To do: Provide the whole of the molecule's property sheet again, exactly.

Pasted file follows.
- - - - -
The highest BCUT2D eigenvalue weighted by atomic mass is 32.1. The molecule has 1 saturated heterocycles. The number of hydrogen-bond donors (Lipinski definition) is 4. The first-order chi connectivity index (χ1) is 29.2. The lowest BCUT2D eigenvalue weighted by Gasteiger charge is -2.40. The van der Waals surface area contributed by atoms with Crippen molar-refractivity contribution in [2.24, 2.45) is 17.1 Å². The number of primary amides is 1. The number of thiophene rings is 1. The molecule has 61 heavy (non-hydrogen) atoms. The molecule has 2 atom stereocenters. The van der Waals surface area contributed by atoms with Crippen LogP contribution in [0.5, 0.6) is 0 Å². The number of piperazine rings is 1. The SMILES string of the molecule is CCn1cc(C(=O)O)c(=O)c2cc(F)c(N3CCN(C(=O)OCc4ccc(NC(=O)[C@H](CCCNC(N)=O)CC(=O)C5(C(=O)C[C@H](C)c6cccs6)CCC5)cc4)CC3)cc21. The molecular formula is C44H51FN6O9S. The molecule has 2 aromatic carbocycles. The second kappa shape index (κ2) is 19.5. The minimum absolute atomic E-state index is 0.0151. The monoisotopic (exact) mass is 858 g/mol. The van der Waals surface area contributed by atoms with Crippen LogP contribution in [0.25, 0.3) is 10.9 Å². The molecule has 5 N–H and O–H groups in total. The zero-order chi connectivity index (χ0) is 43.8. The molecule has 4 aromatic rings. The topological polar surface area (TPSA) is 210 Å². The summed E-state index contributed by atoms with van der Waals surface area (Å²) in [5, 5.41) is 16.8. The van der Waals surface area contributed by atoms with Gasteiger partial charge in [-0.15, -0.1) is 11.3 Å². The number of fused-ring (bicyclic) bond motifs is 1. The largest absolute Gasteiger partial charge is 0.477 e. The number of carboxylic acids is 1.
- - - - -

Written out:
The highest BCUT2D eigenvalue weighted by atomic mass is 32.1. The molecule has 1 saturated heterocycles. The number of hydrogen-bond donors (Lipinski definition) is 4. The first-order chi connectivity index (χ1) is 29.2. The lowest BCUT2D eigenvalue weighted by Gasteiger charge is -2.40. The van der Waals surface area contributed by atoms with Crippen molar-refractivity contribution in [2.24, 2.45) is 17.1 Å². The number of primary amides is 1. The number of thiophene rings is 1. The molecule has 61 heavy (non-hydrogen) atoms. The molecule has 2 atom stereocenters. The van der Waals surface area contributed by atoms with Crippen LogP contribution in [0.5, 0.6) is 0 Å². The number of piperazine rings is 1. The SMILES string of the molecule is CCn1cc(C(=O)O)c(=O)c2cc(F)c(N3CCN(C(=O)OCc4ccc(NC(=O)[C@H](CCCNC(N)=O)CC(=O)C5(C(=O)C[C@H](C)c6cccs6)CCC5)cc4)CC3)cc21. The molecular formula is C44H51FN6O9S. The molecule has 2 aromatic carbocycles. The second kappa shape index (κ2) is 19.5. The minimum absolute atomic E-state index is 0.0151. The monoisotopic (exact) mass is 858 g/mol. The van der Waals surface area contributed by atoms with Crippen LogP contribution in [0.25, 0.3) is 10.9 Å². The molecule has 5 N–H and O–H groups in total. The zero-order chi connectivity index (χ0) is 43.8. The molecule has 4 aromatic rings. The topological polar surface area (TPSA) is 210 Å². The summed E-state index contributed by atoms with van der Waals surface area (Å²) in [5, 5.41) is 16.8. The van der Waals surface area contributed by atoms with Gasteiger partial charge in [-0.15, -0.1) is 11.3 Å². The number of fused-ring (bicyclic) bond motifs is 1. The largest absolute Gasteiger partial charge is 0.477 e. The number of carboxylic acids is 1.